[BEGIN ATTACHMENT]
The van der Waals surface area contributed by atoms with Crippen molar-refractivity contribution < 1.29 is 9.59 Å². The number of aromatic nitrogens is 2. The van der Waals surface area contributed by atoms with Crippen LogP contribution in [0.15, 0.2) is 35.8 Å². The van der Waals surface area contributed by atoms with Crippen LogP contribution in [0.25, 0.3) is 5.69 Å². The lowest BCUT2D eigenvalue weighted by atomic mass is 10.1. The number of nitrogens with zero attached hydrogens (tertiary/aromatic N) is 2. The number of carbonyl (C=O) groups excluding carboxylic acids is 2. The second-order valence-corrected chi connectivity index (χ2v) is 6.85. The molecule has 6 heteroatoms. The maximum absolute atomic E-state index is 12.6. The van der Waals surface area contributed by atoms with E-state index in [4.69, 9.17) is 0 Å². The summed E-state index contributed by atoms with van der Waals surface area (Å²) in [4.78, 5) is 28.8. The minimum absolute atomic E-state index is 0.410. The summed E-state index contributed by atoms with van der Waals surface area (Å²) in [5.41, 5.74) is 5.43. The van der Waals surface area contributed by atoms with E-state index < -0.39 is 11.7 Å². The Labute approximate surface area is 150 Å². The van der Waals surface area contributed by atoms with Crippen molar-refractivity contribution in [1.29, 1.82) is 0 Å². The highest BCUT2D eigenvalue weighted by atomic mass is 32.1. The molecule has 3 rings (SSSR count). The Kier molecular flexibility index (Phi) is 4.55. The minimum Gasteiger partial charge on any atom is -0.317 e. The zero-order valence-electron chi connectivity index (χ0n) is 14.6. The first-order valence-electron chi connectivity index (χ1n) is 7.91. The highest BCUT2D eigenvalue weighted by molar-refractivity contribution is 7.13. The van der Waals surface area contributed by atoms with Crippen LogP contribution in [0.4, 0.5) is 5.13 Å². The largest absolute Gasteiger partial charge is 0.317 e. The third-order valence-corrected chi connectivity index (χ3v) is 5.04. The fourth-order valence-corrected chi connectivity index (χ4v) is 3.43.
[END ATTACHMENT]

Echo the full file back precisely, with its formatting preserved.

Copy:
The van der Waals surface area contributed by atoms with Crippen molar-refractivity contribution < 1.29 is 9.59 Å². The number of aromatic nitrogens is 2. The van der Waals surface area contributed by atoms with Crippen LogP contribution in [0.15, 0.2) is 35.8 Å². The van der Waals surface area contributed by atoms with Crippen LogP contribution in [0.25, 0.3) is 5.69 Å². The lowest BCUT2D eigenvalue weighted by atomic mass is 10.1. The number of nitrogens with zero attached hydrogens (tertiary/aromatic N) is 2. The number of carbonyl (C=O) groups excluding carboxylic acids is 2. The second-order valence-corrected chi connectivity index (χ2v) is 6.85. The molecule has 6 heteroatoms. The maximum absolute atomic E-state index is 12.6. The van der Waals surface area contributed by atoms with E-state index in [4.69, 9.17) is 0 Å². The summed E-state index contributed by atoms with van der Waals surface area (Å²) in [4.78, 5) is 28.8. The minimum absolute atomic E-state index is 0.410. The summed E-state index contributed by atoms with van der Waals surface area (Å²) in [5.41, 5.74) is 5.43. The van der Waals surface area contributed by atoms with E-state index < -0.39 is 11.7 Å². The Labute approximate surface area is 150 Å². The van der Waals surface area contributed by atoms with Crippen molar-refractivity contribution in [1.29, 1.82) is 0 Å². The highest BCUT2D eigenvalue weighted by atomic mass is 32.1. The molecule has 3 rings (SSSR count). The Kier molecular flexibility index (Phi) is 4.55. The minimum Gasteiger partial charge on any atom is -0.317 e. The zero-order valence-electron chi connectivity index (χ0n) is 14.6. The first-order valence-electron chi connectivity index (χ1n) is 7.91. The highest BCUT2D eigenvalue weighted by molar-refractivity contribution is 7.13. The van der Waals surface area contributed by atoms with Crippen LogP contribution in [0.4, 0.5) is 5.13 Å². The largest absolute Gasteiger partial charge is 0.317 e. The third-order valence-corrected chi connectivity index (χ3v) is 5.04. The fourth-order valence-corrected chi connectivity index (χ4v) is 3.43.